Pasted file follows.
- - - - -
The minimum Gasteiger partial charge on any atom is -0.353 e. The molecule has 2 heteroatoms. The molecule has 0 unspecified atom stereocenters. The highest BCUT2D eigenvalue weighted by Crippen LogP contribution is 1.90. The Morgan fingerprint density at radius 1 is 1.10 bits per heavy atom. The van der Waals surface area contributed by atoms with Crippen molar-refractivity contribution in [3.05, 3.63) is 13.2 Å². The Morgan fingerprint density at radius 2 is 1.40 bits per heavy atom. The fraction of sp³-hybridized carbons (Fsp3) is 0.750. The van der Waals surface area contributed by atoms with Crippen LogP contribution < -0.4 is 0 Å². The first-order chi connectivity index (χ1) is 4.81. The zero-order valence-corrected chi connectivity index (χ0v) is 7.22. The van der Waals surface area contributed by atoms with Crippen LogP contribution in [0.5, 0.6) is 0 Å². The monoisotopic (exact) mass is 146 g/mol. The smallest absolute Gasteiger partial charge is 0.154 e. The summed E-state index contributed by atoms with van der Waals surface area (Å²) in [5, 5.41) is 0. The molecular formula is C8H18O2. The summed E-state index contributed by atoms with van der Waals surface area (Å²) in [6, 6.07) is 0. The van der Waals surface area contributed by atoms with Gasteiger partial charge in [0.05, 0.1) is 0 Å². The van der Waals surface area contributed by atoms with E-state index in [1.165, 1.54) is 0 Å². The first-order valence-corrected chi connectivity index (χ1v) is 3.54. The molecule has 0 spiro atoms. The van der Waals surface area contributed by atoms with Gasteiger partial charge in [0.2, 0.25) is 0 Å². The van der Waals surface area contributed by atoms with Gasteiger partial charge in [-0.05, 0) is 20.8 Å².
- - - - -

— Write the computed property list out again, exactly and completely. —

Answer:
The minimum Gasteiger partial charge on any atom is -0.353 e. The molecule has 2 heteroatoms. The molecule has 0 unspecified atom stereocenters. The highest BCUT2D eigenvalue weighted by Crippen LogP contribution is 1.90. The Morgan fingerprint density at radius 1 is 1.10 bits per heavy atom. The van der Waals surface area contributed by atoms with Crippen molar-refractivity contribution in [3.05, 3.63) is 13.2 Å². The Morgan fingerprint density at radius 2 is 1.40 bits per heavy atom. The fraction of sp³-hybridized carbons (Fsp3) is 0.750. The van der Waals surface area contributed by atoms with Crippen LogP contribution < -0.4 is 0 Å². The first-order chi connectivity index (χ1) is 4.81. The zero-order valence-corrected chi connectivity index (χ0v) is 7.22. The van der Waals surface area contributed by atoms with Crippen LogP contribution in [0.5, 0.6) is 0 Å². The monoisotopic (exact) mass is 146 g/mol. The smallest absolute Gasteiger partial charge is 0.154 e. The summed E-state index contributed by atoms with van der Waals surface area (Å²) in [5, 5.41) is 0. The molecular formula is C8H18O2. The summed E-state index contributed by atoms with van der Waals surface area (Å²) in [6, 6.07) is 0. The van der Waals surface area contributed by atoms with Gasteiger partial charge in [0.05, 0.1) is 0 Å². The van der Waals surface area contributed by atoms with E-state index in [1.165, 1.54) is 0 Å². The first-order valence-corrected chi connectivity index (χ1v) is 3.54. The molecule has 0 spiro atoms. The van der Waals surface area contributed by atoms with Gasteiger partial charge in [0.2, 0.25) is 0 Å². The van der Waals surface area contributed by atoms with Gasteiger partial charge in [-0.05, 0) is 20.8 Å².